So inspired by this tweet I made this thing:
I was curious about the technique, and as it sounded a bunch simpler than I'd imagined I couldn't help but try implementing it. A bunch of people have asked about the technique involved, and, while it's fairly simple I don't think I could fit into into a tweet, so this is a short explanation.
It's not a full how-to tutorial, sorry. I wouldn't rule out writing one in future, but this is not it, sorry.
The key thing that I hadn't heard of before was Verlet Integration. Now, I'm not the best person to talk authoritatively about maths but my layman interpretation is this:
Instead of using the familiar Euler method of calculating an object's position taking a velocity:
position = position + velocity
You can instead replace the 'velocity' part with the difference between an object's current position and it's previous position:
position = position + (position - old_position)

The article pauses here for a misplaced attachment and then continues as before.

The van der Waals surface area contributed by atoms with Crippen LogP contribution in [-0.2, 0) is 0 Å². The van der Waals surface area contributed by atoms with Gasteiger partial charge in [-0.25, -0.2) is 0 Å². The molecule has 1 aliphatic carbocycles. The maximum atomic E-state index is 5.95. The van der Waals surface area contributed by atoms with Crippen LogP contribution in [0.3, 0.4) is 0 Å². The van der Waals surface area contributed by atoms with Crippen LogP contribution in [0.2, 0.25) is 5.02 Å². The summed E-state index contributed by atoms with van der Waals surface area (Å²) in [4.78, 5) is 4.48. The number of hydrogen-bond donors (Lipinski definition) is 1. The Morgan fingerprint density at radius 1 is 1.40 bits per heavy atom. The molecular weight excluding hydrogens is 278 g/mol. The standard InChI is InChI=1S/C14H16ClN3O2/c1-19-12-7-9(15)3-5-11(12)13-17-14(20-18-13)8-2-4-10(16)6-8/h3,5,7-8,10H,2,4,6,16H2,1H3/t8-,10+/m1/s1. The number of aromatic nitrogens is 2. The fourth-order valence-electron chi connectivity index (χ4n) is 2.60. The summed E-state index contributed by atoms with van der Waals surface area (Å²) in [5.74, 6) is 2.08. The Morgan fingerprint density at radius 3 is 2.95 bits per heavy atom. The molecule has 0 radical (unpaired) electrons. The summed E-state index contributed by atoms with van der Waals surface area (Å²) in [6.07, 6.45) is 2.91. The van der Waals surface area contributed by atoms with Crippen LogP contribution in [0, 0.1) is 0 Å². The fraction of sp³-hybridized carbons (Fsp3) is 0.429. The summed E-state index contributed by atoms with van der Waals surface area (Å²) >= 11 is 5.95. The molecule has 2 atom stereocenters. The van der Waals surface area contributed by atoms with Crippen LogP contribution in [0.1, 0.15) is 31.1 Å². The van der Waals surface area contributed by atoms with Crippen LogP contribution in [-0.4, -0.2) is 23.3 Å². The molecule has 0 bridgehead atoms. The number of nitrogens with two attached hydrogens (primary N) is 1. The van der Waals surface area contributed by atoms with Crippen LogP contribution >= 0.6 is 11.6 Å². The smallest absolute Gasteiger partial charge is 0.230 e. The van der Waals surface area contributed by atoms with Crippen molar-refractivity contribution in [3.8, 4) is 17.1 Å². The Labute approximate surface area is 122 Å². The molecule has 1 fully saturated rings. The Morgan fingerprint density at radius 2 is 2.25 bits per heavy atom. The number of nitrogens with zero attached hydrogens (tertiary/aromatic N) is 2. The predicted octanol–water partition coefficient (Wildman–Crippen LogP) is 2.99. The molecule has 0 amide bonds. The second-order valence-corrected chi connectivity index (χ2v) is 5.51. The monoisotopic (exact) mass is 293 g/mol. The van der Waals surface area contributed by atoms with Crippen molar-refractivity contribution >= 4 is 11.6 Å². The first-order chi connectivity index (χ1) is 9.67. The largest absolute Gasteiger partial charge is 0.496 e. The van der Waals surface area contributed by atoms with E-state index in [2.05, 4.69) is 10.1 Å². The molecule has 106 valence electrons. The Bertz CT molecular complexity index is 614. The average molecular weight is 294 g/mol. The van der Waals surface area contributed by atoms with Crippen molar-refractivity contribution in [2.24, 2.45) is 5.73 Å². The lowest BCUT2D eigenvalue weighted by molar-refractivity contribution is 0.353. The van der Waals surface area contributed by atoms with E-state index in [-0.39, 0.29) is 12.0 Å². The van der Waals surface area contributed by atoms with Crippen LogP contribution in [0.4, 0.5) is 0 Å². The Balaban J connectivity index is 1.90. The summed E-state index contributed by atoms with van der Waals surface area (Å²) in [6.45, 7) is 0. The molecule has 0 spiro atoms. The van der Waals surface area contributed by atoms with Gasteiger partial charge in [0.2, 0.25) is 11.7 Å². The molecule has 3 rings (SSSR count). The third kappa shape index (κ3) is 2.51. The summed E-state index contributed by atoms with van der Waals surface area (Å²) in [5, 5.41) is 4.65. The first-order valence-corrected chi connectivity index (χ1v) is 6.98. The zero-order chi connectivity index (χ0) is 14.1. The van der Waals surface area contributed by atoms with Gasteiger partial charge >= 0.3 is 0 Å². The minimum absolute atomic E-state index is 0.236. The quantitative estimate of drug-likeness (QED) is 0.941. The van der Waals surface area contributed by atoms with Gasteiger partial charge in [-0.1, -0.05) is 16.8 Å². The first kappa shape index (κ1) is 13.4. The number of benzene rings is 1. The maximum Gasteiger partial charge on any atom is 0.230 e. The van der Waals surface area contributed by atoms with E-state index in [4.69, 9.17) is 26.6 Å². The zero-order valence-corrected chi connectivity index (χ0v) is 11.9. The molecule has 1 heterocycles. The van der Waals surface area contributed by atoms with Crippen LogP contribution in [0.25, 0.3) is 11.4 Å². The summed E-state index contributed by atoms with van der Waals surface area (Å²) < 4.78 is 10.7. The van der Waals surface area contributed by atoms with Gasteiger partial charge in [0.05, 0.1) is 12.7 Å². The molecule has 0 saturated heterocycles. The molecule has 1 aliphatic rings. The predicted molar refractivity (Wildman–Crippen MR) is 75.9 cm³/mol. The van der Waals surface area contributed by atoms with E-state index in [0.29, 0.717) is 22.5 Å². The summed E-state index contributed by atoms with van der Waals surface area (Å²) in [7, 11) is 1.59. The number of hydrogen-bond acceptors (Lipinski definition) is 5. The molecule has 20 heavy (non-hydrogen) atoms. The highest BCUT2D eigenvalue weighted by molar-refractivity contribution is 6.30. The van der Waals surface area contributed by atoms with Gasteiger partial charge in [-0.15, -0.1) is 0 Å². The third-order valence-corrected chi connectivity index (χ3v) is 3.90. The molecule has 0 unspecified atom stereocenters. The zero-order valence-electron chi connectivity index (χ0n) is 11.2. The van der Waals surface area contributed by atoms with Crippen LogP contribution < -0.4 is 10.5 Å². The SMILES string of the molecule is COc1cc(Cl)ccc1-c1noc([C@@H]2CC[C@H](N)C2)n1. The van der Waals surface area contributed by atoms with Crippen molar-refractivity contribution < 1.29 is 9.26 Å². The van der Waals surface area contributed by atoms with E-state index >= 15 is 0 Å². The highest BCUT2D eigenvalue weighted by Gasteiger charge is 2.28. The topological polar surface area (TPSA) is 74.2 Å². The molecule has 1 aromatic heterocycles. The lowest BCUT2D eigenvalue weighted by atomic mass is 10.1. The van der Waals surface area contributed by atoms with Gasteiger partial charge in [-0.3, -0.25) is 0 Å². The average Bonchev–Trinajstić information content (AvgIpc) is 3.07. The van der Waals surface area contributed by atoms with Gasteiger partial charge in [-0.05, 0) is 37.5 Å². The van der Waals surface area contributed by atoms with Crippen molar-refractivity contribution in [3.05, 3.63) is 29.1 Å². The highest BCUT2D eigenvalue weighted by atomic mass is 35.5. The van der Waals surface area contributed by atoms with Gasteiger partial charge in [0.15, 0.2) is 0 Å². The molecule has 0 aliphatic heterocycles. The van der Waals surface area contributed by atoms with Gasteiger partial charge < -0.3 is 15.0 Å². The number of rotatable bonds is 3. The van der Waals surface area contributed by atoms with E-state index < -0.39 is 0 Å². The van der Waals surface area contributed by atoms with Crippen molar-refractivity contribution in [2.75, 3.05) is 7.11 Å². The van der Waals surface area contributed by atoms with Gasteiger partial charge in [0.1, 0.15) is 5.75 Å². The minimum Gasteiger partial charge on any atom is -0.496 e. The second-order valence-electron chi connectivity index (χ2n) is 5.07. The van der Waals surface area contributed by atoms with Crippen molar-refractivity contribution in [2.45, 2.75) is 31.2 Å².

You can still achieve acceleration, by pushing the position away from old_position, but you cease to store a velocity for an object at all. Otherwise this is reasonably intuitive, but has some nice traits for games that were new to me.
The reason Verlet Integration works well here is because using it, you can handle contraints surprisingly easily. Constraints here means both collision with the circles and the binding force between segments of the rope.
Instead of working out what the effect on velocity a constraint will have, all you need to do is detect that a constraint is breached, and move the object/s so that it is no longer breached. The velocity change of the interaction is handled, as if magically, because of the way you are storing velocity as position.
If you have a good deal of contraints you probably want to run this step over all your constraints many times every frame, to make the simulation more stable.
To make the 'rope' or 'snake' I simulate a whole bunch (64) points using verlet integration. Each of these has constraints to keep them outside of the circles, but also to ensure that the distance between a point and the next point on the rope remains constant.
The rope is controlled by, each frame, setting the position of a point at one end of the rope to the position of the mouse cursor. The rest of the points are pulled along behind it, springing forward to keep up and narrow the gap, satifying their contraints.
Remarkably, that (and a bunch of tweaking values till they feel right) is all that's required for a fairly stable and fluid feeling simulation.